Intended as a means of encouraging them to think broadly about their goals, the term "well-being" seems to have been widely used without regard to the power and the DCLG concludes that the experience has been a "good illustration of how policy implementation can confound expectation".
Because local authorities could traditionally only do those things that were authorised by statutory powers, duties and functions, their broader and innovatory roles were suffering unwanted restriction. The well-being power was introduced to allow them to do anything they consider suitable to promote the economic, social or environmental health of their area, unless they are explicitly forbidden by other legislation from doing so.
This wide-ranging right to act outside the traditional service remit made it easy to take responsibility for preparing a sustainable community strategy and convening a local strategic partnership to prepare measures to implement it. Since 2003, councils have also been able to charge for discretionary services, including those they have opted to provide under the power. Local area agreements followed.
The well-being power allows authorities to act on priorities identified with partners and their citizens. But despite their freedom to spend, enter partnerships, set up companies, exercise functions for other bodies and provide staff and services, the power is little known beyond senior officials and lawyers, who are generally cautious about using it. Much better awareness is needed among cabinet members, elected representatives, senior managers, strategic officers and the voluntary sector generally.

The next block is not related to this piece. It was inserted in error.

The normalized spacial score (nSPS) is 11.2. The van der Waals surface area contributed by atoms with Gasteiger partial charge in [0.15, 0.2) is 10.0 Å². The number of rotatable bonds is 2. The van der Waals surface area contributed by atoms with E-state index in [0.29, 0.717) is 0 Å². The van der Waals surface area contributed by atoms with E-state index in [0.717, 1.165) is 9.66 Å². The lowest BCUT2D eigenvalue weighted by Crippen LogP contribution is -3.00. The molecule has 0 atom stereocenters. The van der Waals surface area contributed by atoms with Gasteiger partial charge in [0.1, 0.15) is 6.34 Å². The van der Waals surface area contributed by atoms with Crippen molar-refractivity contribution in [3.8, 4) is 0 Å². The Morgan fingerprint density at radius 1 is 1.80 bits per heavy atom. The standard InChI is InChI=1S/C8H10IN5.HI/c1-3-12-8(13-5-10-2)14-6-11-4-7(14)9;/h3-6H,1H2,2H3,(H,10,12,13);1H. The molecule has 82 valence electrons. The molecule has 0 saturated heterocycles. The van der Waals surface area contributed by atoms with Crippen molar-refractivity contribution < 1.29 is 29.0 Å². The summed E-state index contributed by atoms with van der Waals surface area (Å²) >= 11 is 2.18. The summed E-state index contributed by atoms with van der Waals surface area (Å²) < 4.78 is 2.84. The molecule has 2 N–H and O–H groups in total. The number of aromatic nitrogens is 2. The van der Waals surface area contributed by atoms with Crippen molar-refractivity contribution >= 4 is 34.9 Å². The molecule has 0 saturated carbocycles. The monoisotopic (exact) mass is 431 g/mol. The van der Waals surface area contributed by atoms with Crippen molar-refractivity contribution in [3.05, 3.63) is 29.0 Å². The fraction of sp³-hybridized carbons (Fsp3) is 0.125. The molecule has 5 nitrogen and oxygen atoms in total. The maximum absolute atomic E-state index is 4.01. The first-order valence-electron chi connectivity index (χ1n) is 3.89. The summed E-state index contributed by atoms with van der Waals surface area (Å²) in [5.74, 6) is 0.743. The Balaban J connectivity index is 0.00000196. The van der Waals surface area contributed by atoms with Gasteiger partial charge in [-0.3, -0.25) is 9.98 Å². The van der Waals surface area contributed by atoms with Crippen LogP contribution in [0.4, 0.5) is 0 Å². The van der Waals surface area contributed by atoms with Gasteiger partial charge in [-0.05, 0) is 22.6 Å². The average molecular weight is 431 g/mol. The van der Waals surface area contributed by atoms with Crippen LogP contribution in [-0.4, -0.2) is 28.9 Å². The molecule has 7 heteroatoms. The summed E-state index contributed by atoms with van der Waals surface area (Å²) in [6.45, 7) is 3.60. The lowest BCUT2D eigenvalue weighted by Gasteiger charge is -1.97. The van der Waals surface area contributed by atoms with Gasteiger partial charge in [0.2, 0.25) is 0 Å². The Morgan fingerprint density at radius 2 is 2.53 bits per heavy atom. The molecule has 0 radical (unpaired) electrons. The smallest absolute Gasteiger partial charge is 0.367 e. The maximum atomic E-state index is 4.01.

The DCLG research reports with thinly veiled exasperation on the key role of local authority lawyers, who exhibit little expectation that others should know about the power, leading to a "risk of opportunities being lost". It is very clear from the range of case reports cited that local authority environment and place-shaping policy is a prime area for practical use of the measure, which links very well with the drive for culture change in the world of planning.
The report suggests that evidence from other countries that have made a similar statutory amendment shows that cultural and contextual change in local government will stimulate widespread use of the power. But it will only happen if local authority legal officers can overcome their caution and tendency to act as bellwethers leading their council flocks away from innovation.
- Anthony Fyson is a freelance writer on planning issues.